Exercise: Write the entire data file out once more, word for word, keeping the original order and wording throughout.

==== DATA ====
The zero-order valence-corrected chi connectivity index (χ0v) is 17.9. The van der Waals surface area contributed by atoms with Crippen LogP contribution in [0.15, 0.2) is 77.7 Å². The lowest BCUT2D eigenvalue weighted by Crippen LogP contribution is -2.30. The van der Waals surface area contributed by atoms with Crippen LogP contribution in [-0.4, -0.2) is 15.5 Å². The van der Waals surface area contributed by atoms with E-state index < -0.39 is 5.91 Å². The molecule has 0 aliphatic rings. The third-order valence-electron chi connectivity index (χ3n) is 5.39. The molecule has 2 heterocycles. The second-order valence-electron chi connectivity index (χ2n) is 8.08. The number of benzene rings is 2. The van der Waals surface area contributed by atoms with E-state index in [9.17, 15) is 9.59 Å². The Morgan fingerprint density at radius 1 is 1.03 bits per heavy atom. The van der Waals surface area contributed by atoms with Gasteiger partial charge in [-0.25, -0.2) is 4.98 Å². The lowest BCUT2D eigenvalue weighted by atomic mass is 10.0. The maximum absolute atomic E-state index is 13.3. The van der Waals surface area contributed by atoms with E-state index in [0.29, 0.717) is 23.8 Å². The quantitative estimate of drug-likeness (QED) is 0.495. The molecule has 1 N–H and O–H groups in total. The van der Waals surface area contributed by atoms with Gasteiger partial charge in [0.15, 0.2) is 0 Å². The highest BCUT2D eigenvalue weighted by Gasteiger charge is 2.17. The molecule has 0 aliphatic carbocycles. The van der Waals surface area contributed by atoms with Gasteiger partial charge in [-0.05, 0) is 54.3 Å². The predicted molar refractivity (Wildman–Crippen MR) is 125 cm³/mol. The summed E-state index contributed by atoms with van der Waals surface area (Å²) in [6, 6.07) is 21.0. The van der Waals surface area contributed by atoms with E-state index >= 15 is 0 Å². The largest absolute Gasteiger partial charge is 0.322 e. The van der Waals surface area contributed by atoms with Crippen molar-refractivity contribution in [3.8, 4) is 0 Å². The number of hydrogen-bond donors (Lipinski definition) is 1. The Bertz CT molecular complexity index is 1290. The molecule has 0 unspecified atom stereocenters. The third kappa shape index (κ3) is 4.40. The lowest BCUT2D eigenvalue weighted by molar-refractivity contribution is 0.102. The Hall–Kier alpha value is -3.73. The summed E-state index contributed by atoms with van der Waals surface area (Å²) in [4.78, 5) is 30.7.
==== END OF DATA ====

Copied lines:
The zero-order valence-corrected chi connectivity index (χ0v) is 17.9. The van der Waals surface area contributed by atoms with Crippen LogP contribution in [0.15, 0.2) is 77.7 Å². The lowest BCUT2D eigenvalue weighted by Crippen LogP contribution is -2.30. The van der Waals surface area contributed by atoms with Crippen LogP contribution in [-0.4, -0.2) is 15.5 Å². The van der Waals surface area contributed by atoms with E-state index < -0.39 is 5.91 Å². The molecule has 0 aliphatic rings. The third-order valence-electron chi connectivity index (χ3n) is 5.39. The molecule has 2 heterocycles. The second-order valence-electron chi connectivity index (χ2n) is 8.08. The number of benzene rings is 2. The van der Waals surface area contributed by atoms with E-state index in [9.17, 15) is 9.59 Å². The Morgan fingerprint density at radius 1 is 1.03 bits per heavy atom. The van der Waals surface area contributed by atoms with Gasteiger partial charge in [-0.25, -0.2) is 4.98 Å². The lowest BCUT2D eigenvalue weighted by atomic mass is 10.0. The maximum absolute atomic E-state index is 13.3. The van der Waals surface area contributed by atoms with E-state index in [0.29, 0.717) is 23.8 Å². The quantitative estimate of drug-likeness (QED) is 0.495. The molecule has 1 N–H and O–H groups in total. The van der Waals surface area contributed by atoms with Gasteiger partial charge in [0.15, 0.2) is 0 Å². The highest BCUT2D eigenvalue weighted by Gasteiger charge is 2.17. The molecule has 0 aliphatic carbocycles. The van der Waals surface area contributed by atoms with Gasteiger partial charge in [-0.05, 0) is 54.3 Å². The predicted molar refractivity (Wildman–Crippen MR) is 125 cm³/mol. The summed E-state index contributed by atoms with van der Waals surface area (Å²) in [6, 6.07) is 21.0. The van der Waals surface area contributed by atoms with E-state index >= 15 is 0 Å². The largest absolute Gasteiger partial charge is 0.322 e. The van der Waals surface area contributed by atoms with Crippen molar-refractivity contribution in [3.8, 4) is 0 Å². The number of hydrogen-bond donors (Lipinski definition) is 1. The Bertz CT molecular complexity index is 1290. The molecule has 0 unspecified atom stereocenters. The third kappa shape index (κ3) is 4.40. The lowest BCUT2D eigenvalue weighted by molar-refractivity contribution is 0.102. The Hall–Kier alpha value is -3.73. The summed E-state index contributed by atoms with van der Waals surface area (Å²) in [4.78, 5) is 30.7.